Do you see how our wireless car system design has a lot in common with our commercial truck routing system? This is the same class of challenges that exist within a myriad of natural and human-made systems.  Even if you aren't a professional in any of the fields listed in the opening paragraph, you may begin to see the commonalities within complex information interchange systems. To understand these systems we first have to try and model them, taking into consideration all the relevant variables and their interactions: syntactically, semantically, temporally.

Information theory has to be taken to the next level, to incorporate additional factors. Do you want to hear more about all this from an expert? As you wait for the next installment in these posts, consider tuning in October 31st to an interesting talk on the history and philosophy of information

Not to mention, by doing so, you will get a head's up on the people who are working on "Shannon 2.0".

Thursday, October 27, 2011

The Wireless Car Considered

In order to answer the question(s) posed in my previous post, let's go back to the automobile. Your car. Unless you are into antiques, chances are that your current car is a computer on wheels (thinking from a layman's perspective). You probably know this if you ever have taken your car in for what seems like a small repair and get hit with a gigantic bill because "the chip needed to be replaced". Or, you take your car in and they tell you they will "plug it in and run diagnostics". They download some data, study it, and presto, tweak just the right part of your vehicle. You save money.

The heart of modern automobile engines is a CPU in the engine control unit which serves as a data collection hub. Approximately 150lbs of wiring runs through your car between various sensors and the engine control unit. So when something goes wrong, it might be one of the sensors, it might be a wire, or it might be the CPU. Of course, there are many many advantages to having a CPU in your car as compared to the older technology, but this isn't the right place to go into that. What is relevant however, is the fact that all those wires are MESSY. And HEAVY. And ... complex.

Imagine the advantages that could be gained if those wires could be removed and replaced with wireless broadcasting of sensor signals to the CPU.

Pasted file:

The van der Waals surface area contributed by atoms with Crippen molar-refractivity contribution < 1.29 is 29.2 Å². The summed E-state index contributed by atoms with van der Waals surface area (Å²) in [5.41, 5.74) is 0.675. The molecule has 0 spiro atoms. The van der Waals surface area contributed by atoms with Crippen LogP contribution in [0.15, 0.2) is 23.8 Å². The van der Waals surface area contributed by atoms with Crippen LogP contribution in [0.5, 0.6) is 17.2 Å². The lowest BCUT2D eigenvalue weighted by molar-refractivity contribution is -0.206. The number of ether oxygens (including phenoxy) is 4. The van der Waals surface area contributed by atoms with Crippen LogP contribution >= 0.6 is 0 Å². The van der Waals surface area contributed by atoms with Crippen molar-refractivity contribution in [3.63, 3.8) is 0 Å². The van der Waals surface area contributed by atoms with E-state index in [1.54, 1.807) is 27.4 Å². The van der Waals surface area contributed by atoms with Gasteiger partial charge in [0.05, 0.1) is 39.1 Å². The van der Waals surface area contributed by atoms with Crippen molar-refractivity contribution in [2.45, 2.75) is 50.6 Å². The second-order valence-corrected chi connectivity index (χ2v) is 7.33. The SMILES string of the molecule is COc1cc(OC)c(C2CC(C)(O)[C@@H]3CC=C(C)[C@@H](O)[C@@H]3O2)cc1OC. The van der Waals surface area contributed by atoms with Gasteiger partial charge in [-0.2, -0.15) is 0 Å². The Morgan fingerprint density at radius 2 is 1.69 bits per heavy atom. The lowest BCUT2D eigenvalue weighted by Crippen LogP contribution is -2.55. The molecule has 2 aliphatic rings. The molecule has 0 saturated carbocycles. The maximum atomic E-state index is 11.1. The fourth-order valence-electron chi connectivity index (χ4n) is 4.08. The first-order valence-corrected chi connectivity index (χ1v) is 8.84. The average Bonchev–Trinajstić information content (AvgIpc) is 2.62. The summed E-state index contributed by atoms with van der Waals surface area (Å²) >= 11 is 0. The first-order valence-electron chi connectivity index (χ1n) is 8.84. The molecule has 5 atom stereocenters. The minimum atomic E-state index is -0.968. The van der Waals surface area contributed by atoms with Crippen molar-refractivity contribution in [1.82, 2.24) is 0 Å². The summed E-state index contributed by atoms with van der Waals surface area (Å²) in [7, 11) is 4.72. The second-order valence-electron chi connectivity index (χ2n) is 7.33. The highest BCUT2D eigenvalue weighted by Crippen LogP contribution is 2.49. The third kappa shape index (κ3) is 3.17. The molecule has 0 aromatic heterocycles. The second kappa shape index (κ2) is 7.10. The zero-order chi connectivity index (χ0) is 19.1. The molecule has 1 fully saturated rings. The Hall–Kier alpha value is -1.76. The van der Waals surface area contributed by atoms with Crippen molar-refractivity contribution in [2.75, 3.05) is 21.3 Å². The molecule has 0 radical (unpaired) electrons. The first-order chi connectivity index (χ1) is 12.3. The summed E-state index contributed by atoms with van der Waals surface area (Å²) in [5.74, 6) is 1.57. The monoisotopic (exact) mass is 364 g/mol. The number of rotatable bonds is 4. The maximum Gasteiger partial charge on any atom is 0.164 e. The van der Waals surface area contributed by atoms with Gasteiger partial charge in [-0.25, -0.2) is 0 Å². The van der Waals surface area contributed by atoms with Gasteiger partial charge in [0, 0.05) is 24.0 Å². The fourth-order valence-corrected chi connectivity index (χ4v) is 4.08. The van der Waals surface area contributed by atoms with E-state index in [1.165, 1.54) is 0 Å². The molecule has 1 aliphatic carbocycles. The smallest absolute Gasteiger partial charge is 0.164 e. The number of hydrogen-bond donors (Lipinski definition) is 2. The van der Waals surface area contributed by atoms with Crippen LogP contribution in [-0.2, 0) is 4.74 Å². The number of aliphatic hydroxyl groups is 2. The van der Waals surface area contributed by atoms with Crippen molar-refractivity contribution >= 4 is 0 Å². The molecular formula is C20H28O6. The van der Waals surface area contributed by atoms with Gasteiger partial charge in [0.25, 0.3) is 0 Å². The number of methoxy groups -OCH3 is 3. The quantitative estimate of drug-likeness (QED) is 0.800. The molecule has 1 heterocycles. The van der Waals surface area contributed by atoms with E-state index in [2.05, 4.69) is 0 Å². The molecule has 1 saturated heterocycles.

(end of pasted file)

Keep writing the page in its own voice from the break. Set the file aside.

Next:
150lbs less weight: that's about one adult, or a few kids, or many pets, or a lot of gear. Lighter car, better gas mileage.

No wires: less mess in the cars innards (think like a mechanic to fully appreciate that one).

No wires: less complexity and cost in the manufacturing process - consider the domino effect of not having to figure out placement, routing, materials use, secondary waste generation. The car should cost less to build, thus cost less to the consumer. Economies of scale can be gained if the elimination of wires in favor of wireless becomes standard.

Store the data, compress the data, transmit the data. This is where Shannon (my final hint in the last post) comes in. Claude Shannon, whose seminal work approximately 60 years ago founded what we now know of as Information Theory. Theorems about optimal point to point communication of bits. Your cell phone calls rely on application of information theory as do your Skype calls, iPod and CD storage and other applications too numerous to count. I'll come back to that later because with our automobile scenario

There Are Challenges.

For starters, we would need to make sure that my Subaru, sitting at the stoplight next to your Lexus, doesn't tell your Lexus what to do (in theory this might be fun, but I digress). Non negotiable requirement: my car's wireless transmitters need to be picked up only by my car's CPU.

In addition, my car's CPU would have to juggle incoming signals from many sensors. There are N (meaning I have no idea how many) sensors in my car, each of them likely has a different sampling rate, transmission distances vary point to point, noise is inevitable, delay is inevitable, and there are definitely other parameters that I am not thinking of. To function properly, my wireless car's CPU must receive all the encoded data in sufficiently robust form in a timely fashion.

If you are familiar with classic information theory, you know where I am going. If you aren't, then I'll point out: Shannon's seminal work on data storage, compression and transmission didn't anticipate the kind of requirements involved in developing a functional wireless network automobile.

But there is a group of people working on this exact problem and the larger class of problems of which it is a part. And the results they come up with will effect Biology, Chemistry, Economics, Social Sciences, Engineering, and more.